Jack Dorsey Twitter

Jack Dorsey, CEO of Twitter
Twitter's technicality is a fig leaf to enable continued control of public discourse by an unelected private industry that is 9-to-1 in the tank for Democrats and can decide what Americans are allowed to know.

On Wednesday, Twitter and Facebook banned their users from sharing a link to an explosive report from the New York Post containing emails indicating Hunter Biden had lucratively monetized his father's vice presidency through international business dealings. A massive public relations disaster ensued, including fierce reactions from senators and members of Congress with tech oversight.

In response, Twitter CEO Jack Dorsey claimed Twitter had banned the link because it included private information obtained through hacking.



The company claims these statements aim to provide "clarity" about its policies. But they actually make the tech giant seem even more duplicitous. They are retreating behind technicalities of their policy while continuing to allow links to hacked information, classified information, illegally released information, fake news, and debunked conspiracy theories proliferate on the platform.

Due to the obvious selective bias employed in the major instances below, however, it is clear that Twitter's technicality is a fig leaf to enable continued control of public discourse by an unelected private industry that is 9-to-1 in the tank for Democrats and can decide what Americans are allowed to know.




1. President Trump's call with the Ukrainian president


An illegal leak of a "whistleblower" complaint about President Trump's classified conversation with Ukrainian President Volodymyr Zelensky led to his impeachment. The New York Times reported Rep. Adam Schiff learned about the complaint before it was filed. That was classified information. So was the call itself, yet information about it was selectively leaked to media outlets to prompt congressional inquiry.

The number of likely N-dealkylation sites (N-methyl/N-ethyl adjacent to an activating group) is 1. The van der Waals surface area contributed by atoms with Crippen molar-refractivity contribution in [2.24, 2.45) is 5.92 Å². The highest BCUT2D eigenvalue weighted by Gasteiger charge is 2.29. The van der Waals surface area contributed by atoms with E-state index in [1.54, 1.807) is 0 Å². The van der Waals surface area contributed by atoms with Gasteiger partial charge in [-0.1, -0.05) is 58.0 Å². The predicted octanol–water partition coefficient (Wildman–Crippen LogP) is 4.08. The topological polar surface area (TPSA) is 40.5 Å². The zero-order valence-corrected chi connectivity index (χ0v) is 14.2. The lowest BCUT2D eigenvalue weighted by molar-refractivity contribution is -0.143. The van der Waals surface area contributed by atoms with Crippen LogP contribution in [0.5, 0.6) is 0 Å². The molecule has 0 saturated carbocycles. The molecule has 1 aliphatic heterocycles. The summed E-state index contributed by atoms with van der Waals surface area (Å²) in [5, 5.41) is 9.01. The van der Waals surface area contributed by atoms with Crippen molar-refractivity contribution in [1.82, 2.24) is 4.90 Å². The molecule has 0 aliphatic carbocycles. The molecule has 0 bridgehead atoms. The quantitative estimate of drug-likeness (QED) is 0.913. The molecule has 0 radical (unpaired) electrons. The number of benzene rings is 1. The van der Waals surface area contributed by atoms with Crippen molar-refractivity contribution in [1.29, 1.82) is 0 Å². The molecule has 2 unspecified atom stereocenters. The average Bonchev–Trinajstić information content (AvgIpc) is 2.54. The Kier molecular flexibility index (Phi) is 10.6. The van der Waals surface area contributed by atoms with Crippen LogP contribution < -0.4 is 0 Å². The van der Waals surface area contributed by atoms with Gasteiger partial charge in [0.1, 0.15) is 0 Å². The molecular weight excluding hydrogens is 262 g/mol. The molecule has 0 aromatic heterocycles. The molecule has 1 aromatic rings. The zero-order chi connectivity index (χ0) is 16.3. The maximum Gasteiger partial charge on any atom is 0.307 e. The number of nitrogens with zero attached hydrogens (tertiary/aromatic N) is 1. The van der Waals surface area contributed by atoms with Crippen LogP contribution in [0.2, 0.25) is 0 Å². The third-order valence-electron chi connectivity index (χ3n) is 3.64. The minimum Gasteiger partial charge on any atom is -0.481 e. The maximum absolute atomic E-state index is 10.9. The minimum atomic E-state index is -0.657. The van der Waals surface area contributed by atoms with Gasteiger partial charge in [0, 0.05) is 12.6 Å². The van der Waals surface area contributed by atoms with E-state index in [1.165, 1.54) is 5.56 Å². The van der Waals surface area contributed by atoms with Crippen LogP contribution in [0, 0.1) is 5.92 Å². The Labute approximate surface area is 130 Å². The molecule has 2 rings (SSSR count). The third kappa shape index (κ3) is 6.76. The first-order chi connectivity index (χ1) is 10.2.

Besides their use of intelligence as a political weapon to thwart the opposing party, these leaks of the classified conversation harmed national security by alerting foreign leaders that any conversations they have with an American president could be made public at any time. Corporate media outlets reported all this leaked and classified information with neither legal penalties nor throttling from Facebook and Twitter.

2. President Trump's tax returns

Last month, the New York Times published President Trump's personal tax returns, which it illegally obtained. Tax and all financial records are legally protected private information. It is a crime to release them. As accountant Ryan Ellis writes,
It is a federal crime for any federal, state, or local government employee to release a tax return without the consent of the taxpayer. Ditto for tax lawyers, CPAs, enrolled agents, and other tax professionals. Interestingly, it's also illegal to print or publish tax returns or information from them. Section 7213 of the Internal Revenue Code prescribes that each violation here is a felony punishable by $5,000 and/or five years in federal prison, plus the cost of prosecution. Federal employees so convicted are to lose their jobs.
This criminally leaked private information is still available all over Twitter and Facebook.


3. Michael Flynn phone call

As incoming National Security Advisor to the Trump administration, Michael Flynn had a classified phone call with Russian Ambassador to the United States Sergei Kislyak. The contents of that phone call were illegally leaked to the press. Neither Twitter nor Facebook censored that information.